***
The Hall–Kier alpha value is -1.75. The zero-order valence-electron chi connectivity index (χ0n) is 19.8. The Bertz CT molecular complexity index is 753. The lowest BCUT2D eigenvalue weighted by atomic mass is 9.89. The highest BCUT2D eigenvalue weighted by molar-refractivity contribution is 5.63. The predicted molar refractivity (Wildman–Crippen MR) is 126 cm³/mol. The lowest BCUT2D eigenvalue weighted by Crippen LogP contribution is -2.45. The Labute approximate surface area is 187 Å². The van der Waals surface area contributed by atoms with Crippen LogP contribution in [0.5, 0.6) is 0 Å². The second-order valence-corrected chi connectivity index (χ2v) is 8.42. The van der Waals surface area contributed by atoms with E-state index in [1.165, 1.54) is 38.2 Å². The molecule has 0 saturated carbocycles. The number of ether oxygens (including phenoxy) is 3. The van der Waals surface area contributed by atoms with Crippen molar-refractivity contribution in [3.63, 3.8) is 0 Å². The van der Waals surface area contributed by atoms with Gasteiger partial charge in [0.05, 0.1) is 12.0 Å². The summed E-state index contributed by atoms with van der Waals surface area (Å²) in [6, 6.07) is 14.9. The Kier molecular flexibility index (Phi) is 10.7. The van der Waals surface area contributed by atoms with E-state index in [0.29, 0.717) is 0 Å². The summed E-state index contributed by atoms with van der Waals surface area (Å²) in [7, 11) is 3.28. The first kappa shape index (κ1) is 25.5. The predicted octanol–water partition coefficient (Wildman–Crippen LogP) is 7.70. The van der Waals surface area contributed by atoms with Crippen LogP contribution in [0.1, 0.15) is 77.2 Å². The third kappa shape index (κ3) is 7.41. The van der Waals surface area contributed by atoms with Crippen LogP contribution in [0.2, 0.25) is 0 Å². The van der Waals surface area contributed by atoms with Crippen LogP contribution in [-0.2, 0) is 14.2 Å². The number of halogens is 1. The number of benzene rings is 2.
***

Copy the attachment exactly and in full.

The Hall–Kier alpha value is -1.75. The zero-order valence-electron chi connectivity index (χ0n) is 19.8. The Bertz CT molecular complexity index is 753. The lowest BCUT2D eigenvalue weighted by atomic mass is 9.89. The highest BCUT2D eigenvalue weighted by molar-refractivity contribution is 5.63. The predicted molar refractivity (Wildman–Crippen MR) is 126 cm³/mol. The lowest BCUT2D eigenvalue weighted by Crippen LogP contribution is -2.45. The Labute approximate surface area is 187 Å². The van der Waals surface area contributed by atoms with Crippen LogP contribution in [0.5, 0.6) is 0 Å². The second-order valence-corrected chi connectivity index (χ2v) is 8.42. The van der Waals surface area contributed by atoms with E-state index in [1.165, 1.54) is 38.2 Å². The molecule has 0 saturated carbocycles. The number of ether oxygens (including phenoxy) is 3. The van der Waals surface area contributed by atoms with Crippen molar-refractivity contribution in [3.63, 3.8) is 0 Å². The van der Waals surface area contributed by atoms with Gasteiger partial charge in [0.05, 0.1) is 12.0 Å². The summed E-state index contributed by atoms with van der Waals surface area (Å²) in [6, 6.07) is 14.9. The Kier molecular flexibility index (Phi) is 10.7. The van der Waals surface area contributed by atoms with E-state index in [0.29, 0.717) is 0 Å². The summed E-state index contributed by atoms with van der Waals surface area (Å²) in [7, 11) is 3.28. The first kappa shape index (κ1) is 25.5. The predicted octanol–water partition coefficient (Wildman–Crippen LogP) is 7.70. The van der Waals surface area contributed by atoms with Crippen LogP contribution in [0.1, 0.15) is 77.2 Å². The third kappa shape index (κ3) is 7.41. The van der Waals surface area contributed by atoms with Crippen LogP contribution in [0.2, 0.25) is 0 Å². The van der Waals surface area contributed by atoms with Crippen LogP contribution in [-0.2, 0) is 14.2 Å². The number of halogens is 1. The number of benzene rings is 2.